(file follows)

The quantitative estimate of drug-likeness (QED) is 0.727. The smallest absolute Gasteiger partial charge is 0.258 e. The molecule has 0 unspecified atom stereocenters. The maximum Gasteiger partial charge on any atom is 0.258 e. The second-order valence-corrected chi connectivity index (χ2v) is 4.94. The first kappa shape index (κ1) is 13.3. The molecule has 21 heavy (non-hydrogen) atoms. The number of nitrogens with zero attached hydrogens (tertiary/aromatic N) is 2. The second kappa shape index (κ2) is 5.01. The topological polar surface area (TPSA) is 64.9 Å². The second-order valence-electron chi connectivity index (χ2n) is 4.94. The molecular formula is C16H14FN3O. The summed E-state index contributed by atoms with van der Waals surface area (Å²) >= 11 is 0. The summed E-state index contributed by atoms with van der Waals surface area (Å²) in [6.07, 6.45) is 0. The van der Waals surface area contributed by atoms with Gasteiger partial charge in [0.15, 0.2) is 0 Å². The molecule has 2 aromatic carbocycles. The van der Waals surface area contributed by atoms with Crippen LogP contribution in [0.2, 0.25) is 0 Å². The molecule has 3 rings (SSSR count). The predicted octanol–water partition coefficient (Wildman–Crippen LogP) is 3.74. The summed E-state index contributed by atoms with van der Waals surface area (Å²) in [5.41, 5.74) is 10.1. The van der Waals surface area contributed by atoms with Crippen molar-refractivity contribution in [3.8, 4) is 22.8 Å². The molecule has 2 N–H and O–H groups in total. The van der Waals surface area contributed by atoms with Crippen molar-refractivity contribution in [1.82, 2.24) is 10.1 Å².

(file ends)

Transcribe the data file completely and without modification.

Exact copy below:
The quantitative estimate of drug-likeness (QED) is 0.727. The smallest absolute Gasteiger partial charge is 0.258 e. The molecule has 0 unspecified atom stereocenters. The maximum Gasteiger partial charge on any atom is 0.258 e. The second-order valence-corrected chi connectivity index (χ2v) is 4.94. The first kappa shape index (κ1) is 13.3. The molecule has 21 heavy (non-hydrogen) atoms. The number of nitrogens with zero attached hydrogens (tertiary/aromatic N) is 2. The second kappa shape index (κ2) is 5.01. The topological polar surface area (TPSA) is 64.9 Å². The second-order valence-electron chi connectivity index (χ2n) is 4.94. The molecular formula is C16H14FN3O. The summed E-state index contributed by atoms with van der Waals surface area (Å²) >= 11 is 0. The summed E-state index contributed by atoms with van der Waals surface area (Å²) in [6.07, 6.45) is 0. The van der Waals surface area contributed by atoms with Gasteiger partial charge in [0.15, 0.2) is 0 Å². The molecule has 2 aromatic carbocycles. The van der Waals surface area contributed by atoms with Crippen LogP contribution in [0.2, 0.25) is 0 Å². The molecule has 3 rings (SSSR count). The predicted octanol–water partition coefficient (Wildman–Crippen LogP) is 3.74. The summed E-state index contributed by atoms with van der Waals surface area (Å²) in [5.41, 5.74) is 10.1. The van der Waals surface area contributed by atoms with Crippen molar-refractivity contribution in [3.8, 4) is 22.8 Å². The molecule has 2 N–H and O–H groups in total. The van der Waals surface area contributed by atoms with Crippen molar-refractivity contribution in [1.82, 2.24) is 10.1 Å².